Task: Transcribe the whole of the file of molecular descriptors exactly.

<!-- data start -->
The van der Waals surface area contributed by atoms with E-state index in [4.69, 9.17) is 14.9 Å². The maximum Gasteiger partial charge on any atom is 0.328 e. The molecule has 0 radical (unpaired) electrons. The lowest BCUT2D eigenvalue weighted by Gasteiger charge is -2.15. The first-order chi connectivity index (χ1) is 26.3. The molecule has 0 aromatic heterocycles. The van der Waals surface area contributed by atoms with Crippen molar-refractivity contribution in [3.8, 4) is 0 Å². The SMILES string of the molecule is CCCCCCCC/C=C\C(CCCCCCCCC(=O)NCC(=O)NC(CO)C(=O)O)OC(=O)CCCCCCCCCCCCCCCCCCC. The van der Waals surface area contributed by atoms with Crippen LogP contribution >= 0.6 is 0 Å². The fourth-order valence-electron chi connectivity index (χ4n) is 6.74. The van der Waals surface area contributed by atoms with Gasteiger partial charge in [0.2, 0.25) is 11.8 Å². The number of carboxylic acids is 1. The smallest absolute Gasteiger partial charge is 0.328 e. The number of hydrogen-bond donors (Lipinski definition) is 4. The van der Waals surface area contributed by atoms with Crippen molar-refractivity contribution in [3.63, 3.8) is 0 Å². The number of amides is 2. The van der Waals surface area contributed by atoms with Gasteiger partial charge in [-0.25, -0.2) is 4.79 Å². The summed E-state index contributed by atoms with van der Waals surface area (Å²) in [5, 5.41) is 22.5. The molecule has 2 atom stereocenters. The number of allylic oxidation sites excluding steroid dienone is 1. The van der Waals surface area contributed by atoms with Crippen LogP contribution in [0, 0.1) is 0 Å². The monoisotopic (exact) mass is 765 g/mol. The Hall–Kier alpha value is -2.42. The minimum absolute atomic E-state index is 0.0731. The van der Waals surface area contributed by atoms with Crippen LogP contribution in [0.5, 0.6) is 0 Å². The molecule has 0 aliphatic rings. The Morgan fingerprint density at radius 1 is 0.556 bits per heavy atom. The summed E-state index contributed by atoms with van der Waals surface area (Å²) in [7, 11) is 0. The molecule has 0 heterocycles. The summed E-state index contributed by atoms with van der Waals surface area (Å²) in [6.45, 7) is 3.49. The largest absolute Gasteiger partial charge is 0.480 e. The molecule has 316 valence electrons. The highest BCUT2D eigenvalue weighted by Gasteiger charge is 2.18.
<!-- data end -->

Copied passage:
The van der Waals surface area contributed by atoms with E-state index in [4.69, 9.17) is 14.9 Å². The maximum Gasteiger partial charge on any atom is 0.328 e. The molecule has 0 radical (unpaired) electrons. The lowest BCUT2D eigenvalue weighted by Gasteiger charge is -2.15. The first-order chi connectivity index (χ1) is 26.3. The molecule has 0 aromatic heterocycles. The van der Waals surface area contributed by atoms with Crippen molar-refractivity contribution in [3.8, 4) is 0 Å². The SMILES string of the molecule is CCCCCCCC/C=C\C(CCCCCCCCC(=O)NCC(=O)NC(CO)C(=O)O)OC(=O)CCCCCCCCCCCCCCCCCCC. The van der Waals surface area contributed by atoms with Crippen LogP contribution >= 0.6 is 0 Å². The fourth-order valence-electron chi connectivity index (χ4n) is 6.74. The van der Waals surface area contributed by atoms with Gasteiger partial charge in [0.2, 0.25) is 11.8 Å². The number of carboxylic acids is 1. The smallest absolute Gasteiger partial charge is 0.328 e. The number of hydrogen-bond donors (Lipinski definition) is 4. The van der Waals surface area contributed by atoms with Crippen molar-refractivity contribution in [3.63, 3.8) is 0 Å². The number of amides is 2. The van der Waals surface area contributed by atoms with Gasteiger partial charge in [-0.25, -0.2) is 4.79 Å². The summed E-state index contributed by atoms with van der Waals surface area (Å²) in [5, 5.41) is 22.5. The molecule has 2 atom stereocenters. The number of allylic oxidation sites excluding steroid dienone is 1. The van der Waals surface area contributed by atoms with Crippen LogP contribution in [0, 0.1) is 0 Å². The monoisotopic (exact) mass is 765 g/mol. The Hall–Kier alpha value is -2.42. The minimum absolute atomic E-state index is 0.0731. The van der Waals surface area contributed by atoms with Crippen LogP contribution in [0.5, 0.6) is 0 Å². The molecule has 0 aliphatic rings. The Morgan fingerprint density at radius 1 is 0.556 bits per heavy atom. The summed E-state index contributed by atoms with van der Waals surface area (Å²) in [7, 11) is 0. The molecule has 0 heterocycles. The summed E-state index contributed by atoms with van der Waals surface area (Å²) in [6.45, 7) is 3.49. The largest absolute Gasteiger partial charge is 0.480 e. The molecule has 316 valence electrons. The highest BCUT2D eigenvalue weighted by Gasteiger charge is 2.18.